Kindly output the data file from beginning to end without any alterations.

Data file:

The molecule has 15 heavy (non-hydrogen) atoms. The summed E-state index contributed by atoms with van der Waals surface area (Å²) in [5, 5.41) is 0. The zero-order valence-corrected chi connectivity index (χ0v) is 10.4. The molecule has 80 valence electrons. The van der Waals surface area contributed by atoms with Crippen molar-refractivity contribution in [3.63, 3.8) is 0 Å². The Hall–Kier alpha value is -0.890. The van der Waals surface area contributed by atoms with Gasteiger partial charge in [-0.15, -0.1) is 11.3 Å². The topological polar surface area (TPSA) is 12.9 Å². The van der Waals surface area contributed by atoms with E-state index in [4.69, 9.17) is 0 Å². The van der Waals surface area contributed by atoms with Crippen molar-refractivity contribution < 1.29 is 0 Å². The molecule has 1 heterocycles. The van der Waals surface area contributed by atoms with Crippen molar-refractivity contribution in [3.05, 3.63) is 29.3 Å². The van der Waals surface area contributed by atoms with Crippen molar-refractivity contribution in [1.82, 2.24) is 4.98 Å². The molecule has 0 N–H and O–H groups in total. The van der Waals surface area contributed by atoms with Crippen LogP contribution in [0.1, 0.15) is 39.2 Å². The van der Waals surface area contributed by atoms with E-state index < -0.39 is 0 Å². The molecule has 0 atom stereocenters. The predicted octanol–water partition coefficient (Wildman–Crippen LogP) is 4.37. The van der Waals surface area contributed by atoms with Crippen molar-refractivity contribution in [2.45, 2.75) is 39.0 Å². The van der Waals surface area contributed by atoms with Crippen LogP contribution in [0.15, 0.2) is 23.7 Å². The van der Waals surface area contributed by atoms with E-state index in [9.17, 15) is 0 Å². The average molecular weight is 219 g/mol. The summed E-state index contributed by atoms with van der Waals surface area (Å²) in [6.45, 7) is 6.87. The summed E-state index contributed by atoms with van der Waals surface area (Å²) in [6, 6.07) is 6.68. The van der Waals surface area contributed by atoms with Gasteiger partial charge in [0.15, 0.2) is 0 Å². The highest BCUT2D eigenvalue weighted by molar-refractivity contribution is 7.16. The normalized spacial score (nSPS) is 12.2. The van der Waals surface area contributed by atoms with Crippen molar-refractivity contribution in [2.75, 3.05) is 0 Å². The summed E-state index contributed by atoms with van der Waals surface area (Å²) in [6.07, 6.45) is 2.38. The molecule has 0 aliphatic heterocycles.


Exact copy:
The molecule has 15 heavy (non-hydrogen) atoms. The summed E-state index contributed by atoms with van der Waals surface area (Å²) in [5, 5.41) is 0. The zero-order valence-corrected chi connectivity index (χ0v) is 10.4. The molecule has 80 valence electrons. The van der Waals surface area contributed by atoms with Crippen molar-refractivity contribution in [3.63, 3.8) is 0 Å². The Hall–Kier alpha value is -0.890. The van der Waals surface area contributed by atoms with Gasteiger partial charge in [-0.15, -0.1) is 11.3 Å². The topological polar surface area (TPSA) is 12.9 Å². The van der Waals surface area contributed by atoms with E-state index in [4.69, 9.17) is 0 Å². The van der Waals surface area contributed by atoms with Crippen molar-refractivity contribution < 1.29 is 0 Å². The molecule has 1 heterocycles. The van der Waals surface area contributed by atoms with Crippen molar-refractivity contribution in [3.05, 3.63) is 29.3 Å². The van der Waals surface area contributed by atoms with Crippen molar-refractivity contribution in [1.82, 2.24) is 4.98 Å². The molecule has 0 N–H and O–H groups in total. The van der Waals surface area contributed by atoms with Crippen LogP contribution in [0.1, 0.15) is 39.2 Å². The van der Waals surface area contributed by atoms with E-state index < -0.39 is 0 Å². The molecule has 0 atom stereocenters. The predicted octanol–water partition coefficient (Wildman–Crippen LogP) is 4.37. The van der Waals surface area contributed by atoms with Crippen molar-refractivity contribution in [2.45, 2.75) is 39.0 Å². The van der Waals surface area contributed by atoms with Crippen LogP contribution in [0.15, 0.2) is 23.7 Å². The van der Waals surface area contributed by atoms with E-state index in [9.17, 15) is 0 Å². The average molecular weight is 219 g/mol. The summed E-state index contributed by atoms with van der Waals surface area (Å²) in [6.45, 7) is 6.87. The summed E-state index contributed by atoms with van der Waals surface area (Å²) in [6, 6.07) is 6.68. The van der Waals surface area contributed by atoms with Gasteiger partial charge in [0.15, 0.2) is 0 Å². The highest BCUT2D eigenvalue weighted by molar-refractivity contribution is 7.16. The normalized spacial score (nSPS) is 12.2. The van der Waals surface area contributed by atoms with Crippen molar-refractivity contribution in [2.75, 3.05) is 0 Å². The summed E-state index contributed by atoms with van der Waals surface area (Å²) in [6.07, 6.45) is 2.38. The molecule has 0 aliphatic heterocycles.